Is this another "act of god" that allows the airlines not to compensate for their incompetence.
I'm reminded of the Titanic sinking, was the Iceberg an act of God, or hubris on the part of the captain and running at full steam in the North Atlantic ignoring the reports.  Why do airlines get to claim acts of god when standard maintenance and practices or scheduling extra crew avoid outages.
I work with healthcare, we have procedures for when an outage occurs. Why not the airlines? Hubris, or an act of god?


Airlines blame acts of god whenever there is weather anyway involved in flight irregularities, including when weather keeps flight crews from arriving in time for their assigned flights.  I do not think that Delta blamed an act of god in regard to the recent meltdown of their computer system referred to in our recent newsletter. 

There is no incentive for the airlines to claim acts of god to avoid paying compensation to passengers, as in the US there are no regulations requiring compensation for any reason other than involuntary denied boarding (ie "bumping") compensation.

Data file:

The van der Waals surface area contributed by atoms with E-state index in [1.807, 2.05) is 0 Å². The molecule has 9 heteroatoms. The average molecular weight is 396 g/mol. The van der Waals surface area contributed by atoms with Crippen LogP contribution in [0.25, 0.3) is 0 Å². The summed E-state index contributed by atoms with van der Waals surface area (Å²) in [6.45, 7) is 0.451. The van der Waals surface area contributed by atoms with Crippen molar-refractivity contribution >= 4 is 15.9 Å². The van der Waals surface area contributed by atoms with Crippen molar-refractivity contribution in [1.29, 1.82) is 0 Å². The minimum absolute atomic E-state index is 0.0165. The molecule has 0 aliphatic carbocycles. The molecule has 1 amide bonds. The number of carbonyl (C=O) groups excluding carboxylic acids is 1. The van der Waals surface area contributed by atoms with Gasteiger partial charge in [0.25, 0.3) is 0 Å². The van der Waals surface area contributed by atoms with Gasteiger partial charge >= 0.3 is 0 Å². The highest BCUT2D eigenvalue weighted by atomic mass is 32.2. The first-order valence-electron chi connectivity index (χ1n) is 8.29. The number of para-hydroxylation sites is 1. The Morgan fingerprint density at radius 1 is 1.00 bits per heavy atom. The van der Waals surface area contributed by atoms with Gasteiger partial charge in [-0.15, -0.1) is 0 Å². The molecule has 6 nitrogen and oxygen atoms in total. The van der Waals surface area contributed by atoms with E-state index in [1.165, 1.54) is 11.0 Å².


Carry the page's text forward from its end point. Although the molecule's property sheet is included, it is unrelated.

We urge everyone to continue to support Flyers Rights in our efforts to change the situation and require compensation to passengers, such as is mandated in the EU, for all irregularities in operations resulting in delays and cancellations. 

Joel J Smiler DVM
Hotline Director

Dear FlyersRights:

Passengers should not face a rebooking deadline when the need to rebook was caused by something not under control of the passengers.

My guess (from 12K miles away) is that Delta had their servers in Atlanta running off a UPS that in turn ran off the power company.

Sudden failure of the UPS would crash the servers, corrupting data and make getting back online a difficult and lengthy process.

Happened (sort of) to a company I knew. They tried to save a little money by not replacing a faulty UPS. Worked great until a sudden blackout in a storm crashed their server, then their penny-pinching bit them hard on the butt. 


In a nut shell, for domestic trips that are canceled or excessively delayed, you are only entitled to a refund of the unused portion of your ticket or available travel on the next available flight from the airline that delayed you.  Some airlines provide hotel, meal and ground transportation or future travel vouchers in addition, others do not.  For international trips (where at least one stop is outside the US) you may be entitled to delay compensation (up to about $5,700 under the Montreal Convention) or under EU rules (for trips to, from, or within Europe)